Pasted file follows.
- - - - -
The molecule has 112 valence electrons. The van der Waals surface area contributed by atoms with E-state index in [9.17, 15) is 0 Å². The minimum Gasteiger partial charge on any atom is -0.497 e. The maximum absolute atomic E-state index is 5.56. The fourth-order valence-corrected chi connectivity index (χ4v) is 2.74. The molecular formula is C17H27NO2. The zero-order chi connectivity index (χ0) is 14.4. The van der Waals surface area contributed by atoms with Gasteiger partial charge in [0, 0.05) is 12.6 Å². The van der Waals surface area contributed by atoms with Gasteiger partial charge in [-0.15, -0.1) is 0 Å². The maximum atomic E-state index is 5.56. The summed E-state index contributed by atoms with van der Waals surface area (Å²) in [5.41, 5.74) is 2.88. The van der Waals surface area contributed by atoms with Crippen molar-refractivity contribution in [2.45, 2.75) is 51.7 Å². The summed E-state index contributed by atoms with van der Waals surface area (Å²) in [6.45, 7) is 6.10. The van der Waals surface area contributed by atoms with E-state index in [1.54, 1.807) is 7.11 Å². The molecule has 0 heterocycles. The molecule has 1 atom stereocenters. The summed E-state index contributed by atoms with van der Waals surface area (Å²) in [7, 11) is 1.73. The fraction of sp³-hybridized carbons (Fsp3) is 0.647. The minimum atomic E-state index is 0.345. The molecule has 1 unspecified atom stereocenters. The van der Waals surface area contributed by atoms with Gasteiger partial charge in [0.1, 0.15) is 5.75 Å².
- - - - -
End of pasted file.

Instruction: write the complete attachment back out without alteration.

The molecule has 112 valence electrons. The van der Waals surface area contributed by atoms with E-state index in [9.17, 15) is 0 Å². The minimum Gasteiger partial charge on any atom is -0.497 e. The maximum absolute atomic E-state index is 5.56. The fourth-order valence-corrected chi connectivity index (χ4v) is 2.74. The molecular formula is C17H27NO2. The zero-order chi connectivity index (χ0) is 14.4. The van der Waals surface area contributed by atoms with Gasteiger partial charge in [0, 0.05) is 12.6 Å². The van der Waals surface area contributed by atoms with Gasteiger partial charge in [-0.15, -0.1) is 0 Å². The maximum atomic E-state index is 5.56. The summed E-state index contributed by atoms with van der Waals surface area (Å²) in [5.41, 5.74) is 2.88. The van der Waals surface area contributed by atoms with Crippen molar-refractivity contribution in [2.45, 2.75) is 51.7 Å². The summed E-state index contributed by atoms with van der Waals surface area (Å²) in [6.45, 7) is 6.10. The van der Waals surface area contributed by atoms with E-state index in [1.54, 1.807) is 7.11 Å². The molecule has 0 heterocycles. The molecule has 1 atom stereocenters. The summed E-state index contributed by atoms with van der Waals surface area (Å²) in [7, 11) is 1.73. The fraction of sp³-hybridized carbons (Fsp3) is 0.647. The minimum atomic E-state index is 0.345. The molecule has 1 unspecified atom stereocenters. The van der Waals surface area contributed by atoms with Gasteiger partial charge in [0.1, 0.15) is 5.75 Å².